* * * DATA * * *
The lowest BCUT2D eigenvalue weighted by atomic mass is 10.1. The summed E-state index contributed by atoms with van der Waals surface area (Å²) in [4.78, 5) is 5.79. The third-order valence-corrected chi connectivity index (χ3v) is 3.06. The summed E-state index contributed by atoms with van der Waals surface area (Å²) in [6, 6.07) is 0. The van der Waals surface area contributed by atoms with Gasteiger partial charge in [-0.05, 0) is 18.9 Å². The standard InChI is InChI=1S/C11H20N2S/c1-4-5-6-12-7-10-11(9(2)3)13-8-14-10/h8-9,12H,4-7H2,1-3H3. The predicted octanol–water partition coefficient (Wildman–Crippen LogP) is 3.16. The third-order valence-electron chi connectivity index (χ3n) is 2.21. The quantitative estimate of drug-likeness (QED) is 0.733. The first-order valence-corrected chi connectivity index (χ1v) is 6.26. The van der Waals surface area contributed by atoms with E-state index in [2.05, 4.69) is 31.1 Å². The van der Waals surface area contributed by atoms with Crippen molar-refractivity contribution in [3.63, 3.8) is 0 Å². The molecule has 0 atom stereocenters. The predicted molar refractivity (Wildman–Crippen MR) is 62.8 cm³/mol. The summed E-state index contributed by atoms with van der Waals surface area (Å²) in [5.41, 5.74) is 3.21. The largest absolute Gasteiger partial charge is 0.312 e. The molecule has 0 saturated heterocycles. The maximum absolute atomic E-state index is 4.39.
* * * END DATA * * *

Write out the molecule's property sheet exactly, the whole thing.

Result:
The lowest BCUT2D eigenvalue weighted by atomic mass is 10.1. The summed E-state index contributed by atoms with van der Waals surface area (Å²) in [4.78, 5) is 5.79. The third-order valence-corrected chi connectivity index (χ3v) is 3.06. The summed E-state index contributed by atoms with van der Waals surface area (Å²) in [6, 6.07) is 0. The van der Waals surface area contributed by atoms with Gasteiger partial charge in [-0.05, 0) is 18.9 Å². The standard InChI is InChI=1S/C11H20N2S/c1-4-5-6-12-7-10-11(9(2)3)13-8-14-10/h8-9,12H,4-7H2,1-3H3. The predicted octanol–water partition coefficient (Wildman–Crippen LogP) is 3.16. The third-order valence-electron chi connectivity index (χ3n) is 2.21. The quantitative estimate of drug-likeness (QED) is 0.733. The first-order valence-corrected chi connectivity index (χ1v) is 6.26. The van der Waals surface area contributed by atoms with E-state index in [2.05, 4.69) is 31.1 Å². The van der Waals surface area contributed by atoms with Crippen molar-refractivity contribution in [3.63, 3.8) is 0 Å². The molecule has 0 atom stereocenters. The predicted molar refractivity (Wildman–Crippen MR) is 62.8 cm³/mol. The summed E-state index contributed by atoms with van der Waals surface area (Å²) in [5.41, 5.74) is 3.21. The largest absolute Gasteiger partial charge is 0.312 e. The molecule has 0 saturated heterocycles. The maximum absolute atomic E-state index is 4.39.